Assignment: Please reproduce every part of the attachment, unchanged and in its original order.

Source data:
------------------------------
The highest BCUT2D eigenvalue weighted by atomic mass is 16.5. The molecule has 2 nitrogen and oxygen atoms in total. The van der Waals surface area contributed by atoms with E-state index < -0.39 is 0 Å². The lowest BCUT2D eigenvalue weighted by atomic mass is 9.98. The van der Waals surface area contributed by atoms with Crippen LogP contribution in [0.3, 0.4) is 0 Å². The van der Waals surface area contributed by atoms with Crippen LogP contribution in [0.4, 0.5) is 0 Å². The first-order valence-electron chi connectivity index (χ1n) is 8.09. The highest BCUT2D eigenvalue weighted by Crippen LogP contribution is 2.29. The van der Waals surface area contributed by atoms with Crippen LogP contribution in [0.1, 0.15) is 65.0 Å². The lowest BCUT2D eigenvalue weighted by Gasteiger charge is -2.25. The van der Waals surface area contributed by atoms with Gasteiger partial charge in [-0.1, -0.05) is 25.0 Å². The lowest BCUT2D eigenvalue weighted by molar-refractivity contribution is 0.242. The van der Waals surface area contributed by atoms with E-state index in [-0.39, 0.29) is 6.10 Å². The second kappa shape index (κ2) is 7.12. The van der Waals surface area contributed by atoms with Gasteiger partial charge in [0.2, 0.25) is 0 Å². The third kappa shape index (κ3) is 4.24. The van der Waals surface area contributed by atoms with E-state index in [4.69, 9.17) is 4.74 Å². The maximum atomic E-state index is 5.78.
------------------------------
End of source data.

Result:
The highest BCUT2D eigenvalue weighted by atomic mass is 16.5. The molecule has 2 nitrogen and oxygen atoms in total. The van der Waals surface area contributed by atoms with E-state index < -0.39 is 0 Å². The lowest BCUT2D eigenvalue weighted by atomic mass is 9.98. The van der Waals surface area contributed by atoms with Crippen LogP contribution in [0.3, 0.4) is 0 Å². The van der Waals surface area contributed by atoms with Crippen LogP contribution in [0.4, 0.5) is 0 Å². The first-order valence-electron chi connectivity index (χ1n) is 8.09. The highest BCUT2D eigenvalue weighted by Crippen LogP contribution is 2.29. The van der Waals surface area contributed by atoms with Crippen LogP contribution in [0.1, 0.15) is 65.0 Å². The lowest BCUT2D eigenvalue weighted by Gasteiger charge is -2.25. The van der Waals surface area contributed by atoms with Gasteiger partial charge in [-0.1, -0.05) is 25.0 Å². The lowest BCUT2D eigenvalue weighted by molar-refractivity contribution is 0.242. The van der Waals surface area contributed by atoms with E-state index in [-0.39, 0.29) is 6.10 Å². The second kappa shape index (κ2) is 7.12. The van der Waals surface area contributed by atoms with Gasteiger partial charge in [0.2, 0.25) is 0 Å². The third kappa shape index (κ3) is 4.24. The van der Waals surface area contributed by atoms with E-state index in [4.69, 9.17) is 4.74 Å². The maximum atomic E-state index is 5.78.